Tropical Depression 18 became Tropical Storm Sandy late Monday afternoon and was located approximately 900 miles south of Miami, Florida. The upper-level environment is conducive for strengthening and water temperatures are still plenty warm, leading to higher than normal confidence that Sandy will strengthen over the next 48 hours. Some of the model guidance even suggests Sandy could strengthen rapidly at times before nearing Jamaica on Wednesday. Hurricane hunter aircraft is scheduled to fly into the storm this evening and the data can be viewed live on WRUF-TV6.
Tropical Storm Sandy is forecast to move to the north or north-northeast after development, likely crossing or moving in between the islands of Jamaica, Cuba, and Hispaniola mid-week. The official forecast from the National Hurricane Center is for [Sandy] to be a strong tropical storm or possibly a weak hurricane as it nears the island of Jamaica late on Wednesday. High pressure is expected to briefly build over the storm and possibly cause it slow as it approaches the Bahamas later in the week. Thereafter, forecast confidence is severely lacking due to the different model solutions on how strong a trough of low pressure and cold front will be over the U.S. mid-section. The track and strength of [Sandy] prior to the point when this trough begins to affect the storm will play a big role in determining the eventual track and potential influences on the state of Florida.
HISTORY OF STORMS RELATED TO SANDY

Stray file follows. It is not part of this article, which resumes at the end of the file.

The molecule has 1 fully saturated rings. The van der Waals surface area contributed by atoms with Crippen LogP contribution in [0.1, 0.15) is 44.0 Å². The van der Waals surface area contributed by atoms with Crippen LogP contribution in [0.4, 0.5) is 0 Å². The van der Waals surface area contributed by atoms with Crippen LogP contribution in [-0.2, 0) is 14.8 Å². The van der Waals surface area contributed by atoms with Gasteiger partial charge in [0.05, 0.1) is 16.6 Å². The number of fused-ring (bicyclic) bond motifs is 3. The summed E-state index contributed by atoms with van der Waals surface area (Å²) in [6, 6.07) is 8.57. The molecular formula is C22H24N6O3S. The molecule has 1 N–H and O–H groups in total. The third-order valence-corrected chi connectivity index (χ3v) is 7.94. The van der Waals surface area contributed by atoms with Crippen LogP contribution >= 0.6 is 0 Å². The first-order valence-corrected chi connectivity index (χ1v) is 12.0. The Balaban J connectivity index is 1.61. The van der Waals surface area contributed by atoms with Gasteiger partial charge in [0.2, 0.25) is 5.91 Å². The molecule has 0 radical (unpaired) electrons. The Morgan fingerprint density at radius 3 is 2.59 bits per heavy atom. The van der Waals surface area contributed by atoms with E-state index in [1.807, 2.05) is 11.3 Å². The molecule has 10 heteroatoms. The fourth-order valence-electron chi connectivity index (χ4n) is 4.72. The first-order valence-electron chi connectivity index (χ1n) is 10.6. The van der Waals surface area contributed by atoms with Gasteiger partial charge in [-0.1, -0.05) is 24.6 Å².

It may not feel very tropical anymore in Florida, but that doesn’t mean we can’t see tropical weather. The 2012 Hurricane Season doesn’t officially end until November 31st, but history tells us that late-season storms can and have hit the state. This is especially true when they form in the Caribbean Sea or Gulf of Mexico.
We looked at the history of storms hitting Florida during the period of October 20 – November 10 since 1900 and found that the majority of tracks came out of the Caribbean or the Gulf rather than from the Atlantic. Of the 14 storms plotted, four originated in the Gulf and six formed in the western Caribbean. The latter location is very close to where our next Tropical Storm is likely to form. Gladys was the most-recent hurricane to cross the state from the Caribbean during this 20-day period, making landfall on the Nature Coast south of Cedar Key in 1968. Tropical Storm Gordon, however, may be fresher in Floridian’s minds, following a very erratic path and making landfall twice in 1994.
THE BOTTOM LINE
While it may be too early to talk specifics on soon-to-be Sandy, it’s never too early for Floridians to prepare for a potential landfall of a tropical cyclone. To that end, it’s also never too late in the season to come up with a plan and stock up on supplies. Tropical Updates are always available on WRUF-TV6 at 20 minutes past the hour. We’re also on the radio, delivering a complete tropical update every day at 4:50pm on Florida’s 89.1, WUFT-FM. Follow @gatorweather on Twitter for breaking weather information any time of day.